‘I wish somebody spoke his language’ – Isle of Dogs, 2018

Good Monday everyone! How are we all? I am drowning in deadlines, but my library door is always open, so I can’t forget about you all! I’ve been with Seb (@sebonthesilvermountain) this week, and we decided to have a date night. Both of us wanted to see this movie, so after a very filling Wetherspoons we toddled down to his local cinema and cuddled up to watch. Wes Anderson is one of our favourite directors; we both loved The Grand Budapest Hotel and I really liked Fantastic Mr Fox. So, without further ado, here’s our thoughts on Isle of Dogs!

Isle-Of-Dogs-Cover-Art

Cover art for the Dvd box – Isle of Dogs, Fox Searchlight Studios, 2018

Isle of Dogs is a stop motion animation, with an all star cast. Set in a dystopian near-future Japan, the film follows a young boy who goes in search of his dog after the whole species is banished to an island due to an illness outbreak… and the fact that everyone likes cats more. The prologue explains the downfall of dogs and the uprising of cats – dogs were only saved by the daring deeds of a young samurai.
The film is split into acts, four if I remember exactly. Most of the film takes place on an island of trash, just off of the coast of Megasaki City, Kobayashi. The humans speak in their native tongue, and are translated by interpreter, machine or subtitles. The dogs have been pre-translated – it highlights the struggle between man and beast when trying to get them to play fetch. As I said before, it’s got an all star cast. The main dogs are played by names like Bryan Cranston, Ed Norton and Scarlett Johansson, whilst there are human characters played by the likes of Frances McDormand.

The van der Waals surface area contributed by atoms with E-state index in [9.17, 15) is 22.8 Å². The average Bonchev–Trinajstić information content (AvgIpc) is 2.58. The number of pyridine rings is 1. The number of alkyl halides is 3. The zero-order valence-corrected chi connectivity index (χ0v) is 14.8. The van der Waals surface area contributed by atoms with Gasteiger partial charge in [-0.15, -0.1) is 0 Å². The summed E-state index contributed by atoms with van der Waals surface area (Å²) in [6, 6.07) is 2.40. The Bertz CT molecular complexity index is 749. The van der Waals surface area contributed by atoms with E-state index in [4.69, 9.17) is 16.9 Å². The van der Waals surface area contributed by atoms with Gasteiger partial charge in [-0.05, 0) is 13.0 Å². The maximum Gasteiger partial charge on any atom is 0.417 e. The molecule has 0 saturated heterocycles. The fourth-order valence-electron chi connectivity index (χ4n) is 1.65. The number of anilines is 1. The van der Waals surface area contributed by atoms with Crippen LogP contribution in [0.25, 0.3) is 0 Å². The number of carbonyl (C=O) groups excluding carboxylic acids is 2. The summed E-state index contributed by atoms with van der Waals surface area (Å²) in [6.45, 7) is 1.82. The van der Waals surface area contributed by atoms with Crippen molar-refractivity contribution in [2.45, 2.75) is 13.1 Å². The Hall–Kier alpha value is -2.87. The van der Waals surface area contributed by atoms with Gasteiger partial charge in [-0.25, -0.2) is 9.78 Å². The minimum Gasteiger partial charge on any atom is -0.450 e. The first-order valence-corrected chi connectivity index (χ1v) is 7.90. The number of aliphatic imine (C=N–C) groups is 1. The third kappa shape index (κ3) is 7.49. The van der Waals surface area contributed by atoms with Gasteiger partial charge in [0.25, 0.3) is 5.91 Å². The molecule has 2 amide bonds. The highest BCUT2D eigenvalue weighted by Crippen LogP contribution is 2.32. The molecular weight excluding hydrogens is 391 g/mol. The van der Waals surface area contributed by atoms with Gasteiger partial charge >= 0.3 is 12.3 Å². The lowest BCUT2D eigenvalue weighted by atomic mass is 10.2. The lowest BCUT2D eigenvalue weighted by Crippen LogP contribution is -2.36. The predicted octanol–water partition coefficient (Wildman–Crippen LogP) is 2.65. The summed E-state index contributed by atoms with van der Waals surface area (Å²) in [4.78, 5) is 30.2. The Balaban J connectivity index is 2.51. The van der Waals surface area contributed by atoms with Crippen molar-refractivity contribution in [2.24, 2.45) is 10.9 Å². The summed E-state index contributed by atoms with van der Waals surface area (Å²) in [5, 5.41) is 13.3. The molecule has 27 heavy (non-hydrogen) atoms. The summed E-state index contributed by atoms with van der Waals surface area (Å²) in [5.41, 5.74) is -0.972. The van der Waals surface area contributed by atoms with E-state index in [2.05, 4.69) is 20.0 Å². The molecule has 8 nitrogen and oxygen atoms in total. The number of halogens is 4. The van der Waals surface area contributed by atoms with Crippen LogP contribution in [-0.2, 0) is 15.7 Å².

isle-of-dogs-preview-reveals-the-magic-behind-the-mutts

Wes Anderson and his figures – Isle of Dogs, Fox Searchlight Studios, 2018

Overall, I really really enjoyed this film. Like every second of it. I felt like I learned something about the culture of Japan, I found it to be a respectful depiction of such – it wasn’t being forced upon me that this was correct. It also brought up the idea about being environmentally friendly – Trash Island isn’t exactly a sustainable solution. I think it shows Anderson’s worry for the future, a dystopian world who’s leaders get rid of the things that they hate through mass cullings. It shows that if people band together, they can make things better for everyone – and the epilogue shows that. I won’t spoil it for you, you need to go see it for yourself.
The only qualm I had with it was that the man in front was so tall (or I was so short, either way) I struggled to see over his head. It made me remember why I disliked going to the cinema on a regular basis.

Have you seen Isle of Dogs? Do you want to? What’s you views on it’s portrayal of our future? Do you believe we’re heading for a dystopia? What about it’s portrayal of Japan?Leave a comment down below!

[Header Image: Isle of Dogs, Searchlight Studios, 2018]

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3 thoughts on “‘I wish somebody spoke his language’ – Isle of Dogs, 2018

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